BOGOTA – Colombian immigration officials confirmed on Friday that prominent Venezuelan opposition leader Antonio Ledezma entered the neighboring country after escaping house arrest in his homeland.
“Mr. Antonio Ledezma, who had served as metropolitan mayor of Caracas until 2015, entered the country Friday morning from Venezuela,” Migracion Colombia said in a statement.
It added that Ledezma crossed into Colombian territory overland via the Simon Bolivar International Bridge; arrived in the town of Villa del Rosario, Norte de Santander province; and had already completed the necessary immigration procedures and paperwork.
The opposition leader for his part sent a message to the Venezuelan people in which he urged them not to lose hope.
“This is a time for cool-headedness. We can’t lose heart,” Ledezma told reporters at the Camilo Daza International Airport in Cucuta, Colombia, in what were his first remarks since crossing the border.
Venezuelan daily El Nacional reported earlier Friday that Ledezma, under house arrest since 2015, had fled to Colombia and said his likely final destination was a country in Europe. His wife, Mitzy Capriles, is currently living in Madrid.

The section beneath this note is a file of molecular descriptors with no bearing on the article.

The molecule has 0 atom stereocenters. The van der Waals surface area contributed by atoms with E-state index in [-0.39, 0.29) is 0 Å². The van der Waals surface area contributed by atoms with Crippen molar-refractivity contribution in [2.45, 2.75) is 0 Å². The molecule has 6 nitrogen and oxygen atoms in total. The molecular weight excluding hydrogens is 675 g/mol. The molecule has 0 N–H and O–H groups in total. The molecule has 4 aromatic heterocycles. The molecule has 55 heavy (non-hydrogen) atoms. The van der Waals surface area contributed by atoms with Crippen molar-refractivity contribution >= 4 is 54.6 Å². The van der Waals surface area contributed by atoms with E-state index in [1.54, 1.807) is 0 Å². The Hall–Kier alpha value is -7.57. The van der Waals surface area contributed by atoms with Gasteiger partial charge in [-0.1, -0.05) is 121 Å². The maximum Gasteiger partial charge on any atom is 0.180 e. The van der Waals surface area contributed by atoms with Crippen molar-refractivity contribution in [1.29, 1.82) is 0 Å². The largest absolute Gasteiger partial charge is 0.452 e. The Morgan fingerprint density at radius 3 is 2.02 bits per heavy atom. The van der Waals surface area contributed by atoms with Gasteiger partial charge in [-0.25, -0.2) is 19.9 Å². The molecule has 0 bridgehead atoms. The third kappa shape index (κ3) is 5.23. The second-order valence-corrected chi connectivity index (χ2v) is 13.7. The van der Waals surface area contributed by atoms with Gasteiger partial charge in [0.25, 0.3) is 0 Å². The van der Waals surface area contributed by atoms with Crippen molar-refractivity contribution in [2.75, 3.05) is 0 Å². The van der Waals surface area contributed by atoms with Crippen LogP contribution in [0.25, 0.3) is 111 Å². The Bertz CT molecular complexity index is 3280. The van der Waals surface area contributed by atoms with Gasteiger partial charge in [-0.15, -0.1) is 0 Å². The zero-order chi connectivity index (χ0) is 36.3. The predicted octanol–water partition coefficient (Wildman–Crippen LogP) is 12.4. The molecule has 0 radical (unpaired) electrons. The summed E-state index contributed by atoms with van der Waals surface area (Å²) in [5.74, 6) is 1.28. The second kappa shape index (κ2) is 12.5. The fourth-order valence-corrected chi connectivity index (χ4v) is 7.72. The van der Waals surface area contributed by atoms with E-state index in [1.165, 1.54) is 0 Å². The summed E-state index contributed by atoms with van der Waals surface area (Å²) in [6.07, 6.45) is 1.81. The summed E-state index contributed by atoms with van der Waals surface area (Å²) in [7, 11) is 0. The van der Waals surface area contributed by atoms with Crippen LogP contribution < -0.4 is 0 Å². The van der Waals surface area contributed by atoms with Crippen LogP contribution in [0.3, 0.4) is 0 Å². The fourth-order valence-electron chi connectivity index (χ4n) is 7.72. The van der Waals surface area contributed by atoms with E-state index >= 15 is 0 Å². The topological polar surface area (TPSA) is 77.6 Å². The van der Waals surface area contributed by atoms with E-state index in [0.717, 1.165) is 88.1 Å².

Ledezma, founder of the Fearless People’s Alliance (ABP) party, was arrested on Feb. 19, 2015, for allegedly plotting violence against Venezuela’s leftist government in connection with deadly street protests in 2014.
He was initially jailed at the Ramo Verde military prison but then placed under house arrest two months later for health reasons. The opposition leader, who had not yet been put on trial, was barred from expressing himself publicly.
Ledezma also was suspended from his position as metropolitan mayor of Caracas, forcing him to delegate his authority to Helen Fernandez, also a member of the ABP.
The secretary-general of the Organization of American States, Luis Almagro, reacted to the news on Twitter.
“Greetings to Antonio Ledezma, a moral leader in #Venezuela who is now free to lead the struggle from exile to install a democratic system in his country,” the Uruguayan wrote.
Opponents of Venezuela’s leftist president, Nicolas Maduro, have suffered major blows in recent months.
The unicameral opposition-controlled National Assembly has been effectively sidelined by a recently installed plenipotentiary National Constituent Assembly, a body made up exclusively of Maduro’s allies.
The opposition then stumbled to a lopsided defeat in regional elections last month, with Maduro’s allies defying the polls to win a vast majority of governor’s offices (18 out of 23) despite the oil-rich nation’s political turmoil and a severe economic crisis that includes runaway inflation and shortages of medicine and basic foodstuffs.